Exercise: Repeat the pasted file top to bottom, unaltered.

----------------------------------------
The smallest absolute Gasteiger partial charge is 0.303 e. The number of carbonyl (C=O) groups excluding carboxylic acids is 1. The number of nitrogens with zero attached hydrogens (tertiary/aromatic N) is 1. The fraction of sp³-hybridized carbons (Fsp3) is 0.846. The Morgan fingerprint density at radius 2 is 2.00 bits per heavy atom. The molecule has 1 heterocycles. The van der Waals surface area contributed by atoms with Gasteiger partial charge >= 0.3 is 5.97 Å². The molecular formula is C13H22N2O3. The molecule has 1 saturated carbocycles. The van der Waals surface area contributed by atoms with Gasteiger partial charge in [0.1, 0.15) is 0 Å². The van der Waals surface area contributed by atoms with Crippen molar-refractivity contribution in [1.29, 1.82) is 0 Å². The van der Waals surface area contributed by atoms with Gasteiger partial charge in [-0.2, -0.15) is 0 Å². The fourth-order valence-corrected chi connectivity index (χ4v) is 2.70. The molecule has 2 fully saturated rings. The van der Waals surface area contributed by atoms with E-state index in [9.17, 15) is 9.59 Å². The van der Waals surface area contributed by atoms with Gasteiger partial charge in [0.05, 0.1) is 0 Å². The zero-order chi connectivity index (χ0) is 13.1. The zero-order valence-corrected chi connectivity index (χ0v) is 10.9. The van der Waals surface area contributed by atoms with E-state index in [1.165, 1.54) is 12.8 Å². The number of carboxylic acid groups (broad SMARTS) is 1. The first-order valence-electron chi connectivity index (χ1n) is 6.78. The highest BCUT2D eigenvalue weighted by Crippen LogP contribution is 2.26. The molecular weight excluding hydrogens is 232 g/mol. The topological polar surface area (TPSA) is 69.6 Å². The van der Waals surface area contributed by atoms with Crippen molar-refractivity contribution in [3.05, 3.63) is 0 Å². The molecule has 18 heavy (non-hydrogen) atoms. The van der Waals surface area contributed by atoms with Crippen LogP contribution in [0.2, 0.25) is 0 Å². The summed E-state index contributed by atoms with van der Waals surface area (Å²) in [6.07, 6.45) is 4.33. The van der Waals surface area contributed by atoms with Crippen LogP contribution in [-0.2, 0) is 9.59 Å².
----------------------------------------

The smallest absolute Gasteiger partial charge is 0.303 e. The number of carbonyl (C=O) groups excluding carboxylic acids is 1. The number of nitrogens with zero attached hydrogens (tertiary/aromatic N) is 1. The fraction of sp³-hybridized carbons (Fsp3) is 0.846. The Morgan fingerprint density at radius 2 is 2.00 bits per heavy atom. The molecule has 1 heterocycles. The van der Waals surface area contributed by atoms with Gasteiger partial charge >= 0.3 is 5.97 Å². The molecular formula is C13H22N2O3. The molecule has 1 saturated carbocycles. The van der Waals surface area contributed by atoms with Gasteiger partial charge in [0.1, 0.15) is 0 Å². The van der Waals surface area contributed by atoms with Crippen molar-refractivity contribution in [1.29, 1.82) is 0 Å². The van der Waals surface area contributed by atoms with Gasteiger partial charge in [-0.2, -0.15) is 0 Å². The fourth-order valence-corrected chi connectivity index (χ4v) is 2.70. The molecule has 2 fully saturated rings. The van der Waals surface area contributed by atoms with E-state index in [9.17, 15) is 9.59 Å². The van der Waals surface area contributed by atoms with Gasteiger partial charge in [0.05, 0.1) is 0 Å². The zero-order chi connectivity index (χ0) is 13.1. The zero-order valence-corrected chi connectivity index (χ0v) is 10.9. The van der Waals surface area contributed by atoms with E-state index in [1.165, 1.54) is 12.8 Å². The number of carboxylic acid groups (broad SMARTS) is 1. The first-order valence-electron chi connectivity index (χ1n) is 6.78. The highest BCUT2D eigenvalue weighted by Crippen LogP contribution is 2.26. The molecular weight excluding hydrogens is 232 g/mol. The topological polar surface area (TPSA) is 69.6 Å². The van der Waals surface area contributed by atoms with Crippen molar-refractivity contribution in [3.05, 3.63) is 0 Å². The molecule has 18 heavy (non-hydrogen) atoms. The van der Waals surface area contributed by atoms with Crippen LogP contribution in [0.2, 0.25) is 0 Å². The summed E-state index contributed by atoms with van der Waals surface area (Å²) in [6.07, 6.45) is 4.33. The van der Waals surface area contributed by atoms with Crippen LogP contribution in [-0.2, 0) is 9.59 Å².